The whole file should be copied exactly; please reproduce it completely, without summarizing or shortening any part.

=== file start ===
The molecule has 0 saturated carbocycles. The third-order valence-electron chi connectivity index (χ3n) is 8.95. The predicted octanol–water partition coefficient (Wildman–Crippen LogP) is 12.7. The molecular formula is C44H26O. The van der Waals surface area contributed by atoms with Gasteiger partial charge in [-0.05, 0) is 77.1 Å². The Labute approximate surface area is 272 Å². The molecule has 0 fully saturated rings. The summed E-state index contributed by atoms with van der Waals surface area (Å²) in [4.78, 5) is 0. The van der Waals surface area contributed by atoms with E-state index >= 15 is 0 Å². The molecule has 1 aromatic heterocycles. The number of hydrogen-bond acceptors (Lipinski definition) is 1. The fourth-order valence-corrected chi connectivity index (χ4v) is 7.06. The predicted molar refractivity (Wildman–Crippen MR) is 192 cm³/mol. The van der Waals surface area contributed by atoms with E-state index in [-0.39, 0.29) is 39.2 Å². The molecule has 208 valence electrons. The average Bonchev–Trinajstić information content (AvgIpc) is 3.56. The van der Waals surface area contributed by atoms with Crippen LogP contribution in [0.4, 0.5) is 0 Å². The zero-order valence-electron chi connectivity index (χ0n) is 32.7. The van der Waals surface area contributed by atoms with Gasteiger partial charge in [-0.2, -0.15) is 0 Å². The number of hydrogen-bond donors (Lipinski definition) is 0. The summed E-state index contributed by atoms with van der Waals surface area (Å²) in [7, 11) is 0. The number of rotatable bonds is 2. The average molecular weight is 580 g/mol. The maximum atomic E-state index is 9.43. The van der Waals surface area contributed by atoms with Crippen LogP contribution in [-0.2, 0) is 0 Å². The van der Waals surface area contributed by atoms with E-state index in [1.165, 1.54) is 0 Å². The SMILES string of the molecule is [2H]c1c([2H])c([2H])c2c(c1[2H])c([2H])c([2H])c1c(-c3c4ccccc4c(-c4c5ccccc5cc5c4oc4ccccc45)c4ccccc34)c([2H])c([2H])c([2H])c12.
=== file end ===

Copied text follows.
The molecule has 0 saturated carbocycles. The third-order valence-electron chi connectivity index (χ3n) is 8.95. The predicted octanol–water partition coefficient (Wildman–Crippen LogP) is 12.7. The molecular formula is C44H26O. The van der Waals surface area contributed by atoms with Gasteiger partial charge in [-0.05, 0) is 77.1 Å². The Labute approximate surface area is 272 Å². The molecule has 0 fully saturated rings. The summed E-state index contributed by atoms with van der Waals surface area (Å²) in [4.78, 5) is 0. The van der Waals surface area contributed by atoms with E-state index >= 15 is 0 Å². The molecule has 1 aromatic heterocycles. The number of hydrogen-bond acceptors (Lipinski definition) is 1. The fourth-order valence-corrected chi connectivity index (χ4v) is 7.06. The predicted molar refractivity (Wildman–Crippen MR) is 192 cm³/mol. The van der Waals surface area contributed by atoms with E-state index in [-0.39, 0.29) is 39.2 Å². The molecule has 208 valence electrons. The average Bonchev–Trinajstić information content (AvgIpc) is 3.56. The van der Waals surface area contributed by atoms with Crippen LogP contribution in [0.4, 0.5) is 0 Å². The zero-order valence-electron chi connectivity index (χ0n) is 32.7. The van der Waals surface area contributed by atoms with Gasteiger partial charge in [-0.2, -0.15) is 0 Å². The number of hydrogen-bond donors (Lipinski definition) is 0. The summed E-state index contributed by atoms with van der Waals surface area (Å²) in [7, 11) is 0. The number of rotatable bonds is 2. The average molecular weight is 580 g/mol. The maximum atomic E-state index is 9.43. The van der Waals surface area contributed by atoms with Crippen LogP contribution in [-0.2, 0) is 0 Å². The van der Waals surface area contributed by atoms with E-state index in [1.165, 1.54) is 0 Å². The SMILES string of the molecule is [2H]c1c([2H])c([2H])c2c(c1[2H])c([2H])c([2H])c1c(-c3c4ccccc4c(-c4c5ccccc5cc5c4oc4ccccc45)c4ccccc34)c([2H])c([2H])c([2H])c12.